The application is rather simple. Any input provided by our customer is captured and stored in the database (see Exhibit 2). Now the database has become the producer, and the consumer is the heart of the application which is what we call the Event Engine. KubeMQ provides the feature to transfer a million messages through the queue to the consumer. The Event Engine then processes the information and runs individual services to be discovered within our service mesh. These are individual services performing a part of the entire workflow. We have attached a horizontal pod autoscaler within the services for the application to scale during execution. This helps us process a lot of requests without compromising the quality we provide to our customers. All communication is through RESTful services and internal to the Kubernetes mesh network. Since the architecture hosted is a microservice one, we are not bothered about the programming language used to create the application as long as it can serve the notation of RESTful services. Languages like Python, Java Spring Boot, NodeJS, and ReactJS are highly escalated to ensure the functioning of the application. With support of SDKs by various cloud providers, the network plane distributed across multiple clouds can be easily attained.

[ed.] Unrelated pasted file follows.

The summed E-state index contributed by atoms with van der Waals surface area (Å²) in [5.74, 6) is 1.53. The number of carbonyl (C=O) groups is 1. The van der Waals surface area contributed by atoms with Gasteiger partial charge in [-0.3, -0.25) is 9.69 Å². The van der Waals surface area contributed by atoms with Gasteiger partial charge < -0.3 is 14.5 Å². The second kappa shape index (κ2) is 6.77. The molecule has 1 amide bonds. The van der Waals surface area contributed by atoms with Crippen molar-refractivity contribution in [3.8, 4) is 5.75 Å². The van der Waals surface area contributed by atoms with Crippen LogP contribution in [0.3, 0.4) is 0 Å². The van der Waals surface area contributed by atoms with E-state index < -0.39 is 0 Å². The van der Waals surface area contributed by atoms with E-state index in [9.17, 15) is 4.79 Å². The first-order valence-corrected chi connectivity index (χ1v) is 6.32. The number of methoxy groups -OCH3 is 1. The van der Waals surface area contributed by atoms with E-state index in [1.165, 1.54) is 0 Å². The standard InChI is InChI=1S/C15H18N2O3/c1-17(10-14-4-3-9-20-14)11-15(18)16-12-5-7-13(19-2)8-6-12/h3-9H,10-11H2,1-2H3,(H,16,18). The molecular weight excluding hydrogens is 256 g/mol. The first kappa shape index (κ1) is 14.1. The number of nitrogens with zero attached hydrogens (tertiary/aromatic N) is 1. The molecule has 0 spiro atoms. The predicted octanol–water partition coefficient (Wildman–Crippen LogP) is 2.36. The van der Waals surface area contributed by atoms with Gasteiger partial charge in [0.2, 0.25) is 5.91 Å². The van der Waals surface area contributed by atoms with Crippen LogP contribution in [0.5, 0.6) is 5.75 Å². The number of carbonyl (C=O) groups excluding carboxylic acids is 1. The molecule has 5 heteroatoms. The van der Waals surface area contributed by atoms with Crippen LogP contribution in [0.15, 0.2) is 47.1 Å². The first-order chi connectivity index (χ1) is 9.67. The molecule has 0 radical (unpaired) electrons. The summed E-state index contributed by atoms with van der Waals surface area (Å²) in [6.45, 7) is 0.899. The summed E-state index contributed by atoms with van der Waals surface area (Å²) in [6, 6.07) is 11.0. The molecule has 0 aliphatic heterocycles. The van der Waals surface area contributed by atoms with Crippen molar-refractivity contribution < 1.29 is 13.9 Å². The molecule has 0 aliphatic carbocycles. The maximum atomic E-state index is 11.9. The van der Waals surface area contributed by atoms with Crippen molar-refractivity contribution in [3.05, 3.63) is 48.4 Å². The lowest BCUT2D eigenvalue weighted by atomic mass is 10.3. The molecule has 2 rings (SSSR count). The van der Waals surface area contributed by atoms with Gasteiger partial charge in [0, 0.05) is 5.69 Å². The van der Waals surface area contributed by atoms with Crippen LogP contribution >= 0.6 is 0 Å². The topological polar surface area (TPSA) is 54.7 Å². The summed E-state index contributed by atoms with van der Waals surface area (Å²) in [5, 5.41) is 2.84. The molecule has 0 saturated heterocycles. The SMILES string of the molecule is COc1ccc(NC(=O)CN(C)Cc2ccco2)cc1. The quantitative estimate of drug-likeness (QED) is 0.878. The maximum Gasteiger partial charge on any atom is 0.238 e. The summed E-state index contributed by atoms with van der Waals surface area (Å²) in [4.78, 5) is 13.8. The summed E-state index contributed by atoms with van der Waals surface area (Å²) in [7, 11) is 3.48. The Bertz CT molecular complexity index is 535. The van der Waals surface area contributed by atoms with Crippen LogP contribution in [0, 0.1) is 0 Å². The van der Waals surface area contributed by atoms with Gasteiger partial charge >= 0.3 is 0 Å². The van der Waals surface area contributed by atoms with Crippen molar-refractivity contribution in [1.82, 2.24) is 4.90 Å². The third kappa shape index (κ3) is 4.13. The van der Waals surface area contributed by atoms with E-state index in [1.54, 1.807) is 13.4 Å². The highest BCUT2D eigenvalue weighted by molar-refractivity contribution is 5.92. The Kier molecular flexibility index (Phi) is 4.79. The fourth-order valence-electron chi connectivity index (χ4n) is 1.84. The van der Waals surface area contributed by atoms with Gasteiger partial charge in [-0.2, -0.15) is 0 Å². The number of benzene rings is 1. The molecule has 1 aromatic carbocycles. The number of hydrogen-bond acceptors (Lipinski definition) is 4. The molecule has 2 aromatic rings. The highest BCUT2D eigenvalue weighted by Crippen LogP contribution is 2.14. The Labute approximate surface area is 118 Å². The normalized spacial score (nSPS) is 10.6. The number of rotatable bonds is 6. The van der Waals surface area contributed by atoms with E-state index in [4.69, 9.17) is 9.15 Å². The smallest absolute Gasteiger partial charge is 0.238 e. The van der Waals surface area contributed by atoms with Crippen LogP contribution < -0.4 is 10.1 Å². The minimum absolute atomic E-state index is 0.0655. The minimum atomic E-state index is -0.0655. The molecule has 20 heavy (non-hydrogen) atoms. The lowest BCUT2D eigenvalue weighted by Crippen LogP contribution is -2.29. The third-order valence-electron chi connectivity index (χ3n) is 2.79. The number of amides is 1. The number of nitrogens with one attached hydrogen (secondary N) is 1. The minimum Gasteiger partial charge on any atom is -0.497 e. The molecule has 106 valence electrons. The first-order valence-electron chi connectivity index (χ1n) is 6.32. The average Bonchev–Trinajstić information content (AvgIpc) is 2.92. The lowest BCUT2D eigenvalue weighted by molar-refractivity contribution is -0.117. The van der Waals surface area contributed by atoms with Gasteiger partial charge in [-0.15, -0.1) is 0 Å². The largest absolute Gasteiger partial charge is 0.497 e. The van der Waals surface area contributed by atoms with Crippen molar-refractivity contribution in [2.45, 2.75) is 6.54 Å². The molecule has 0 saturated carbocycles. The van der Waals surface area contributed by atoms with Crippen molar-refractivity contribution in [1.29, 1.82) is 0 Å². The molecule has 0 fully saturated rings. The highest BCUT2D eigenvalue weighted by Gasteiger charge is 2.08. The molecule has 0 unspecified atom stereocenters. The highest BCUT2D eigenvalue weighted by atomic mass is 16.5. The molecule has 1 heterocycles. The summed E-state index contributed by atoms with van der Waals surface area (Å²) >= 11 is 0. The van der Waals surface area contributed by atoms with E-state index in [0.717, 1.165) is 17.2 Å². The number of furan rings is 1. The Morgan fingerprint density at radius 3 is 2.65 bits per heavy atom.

Exhibit 2

A free tool used to provide a layer of authentication to our external facing APIs is Kong. A simple software that can be deployed and added in front of any service to accommodate OAuth, OAuth2 to RESTful services. 

Using Infrastructure as code utilizing Boto3, Paramiko, Terraform, and Pulumi, we can create any number of servers required by our end users. These creations do not have to be restricted to any particular cloud, but across all major providers in the market including AWS, Azure, and GCP. 

One of the key factors that needs to be kept in mind is not just the creation of a system of scale like OneDATA.Plus, but also the efforts spent maintaining it. To enable easy maintenance of the system, the monitoring stack has been deployed in another VPC that is partnered with the main one. The VPC holds an EFK, namely ElasticSearch, Fluentd and Kibana combination to monitor any logs coming in. The filebeats are configured in such a way that they send the EFK details about the Kubernetes workflow. A glance at the dashboard helps team awareness regarding the workability of the system. 

Combining open-source and free software into a single unit (see Exhibit 3) gives rise to a system that is powerful enough to serve 2,000 requests every second. Combination of free tools makes it possible to achieve a milestone to give rise to a dynamic ETL tool of such caliber. 

Exhibit 3 – Free and Open Source software in use

A pipeline of dataflow, a combination of open-source tools, escalated attention to security all come together to create a tool like OneDATA.Plus – helping thousands of people transform their data in real time to make their business outcomes provide fruitful results. With the correct motivation, building a system that is self-managed and reliable is quite easy to do.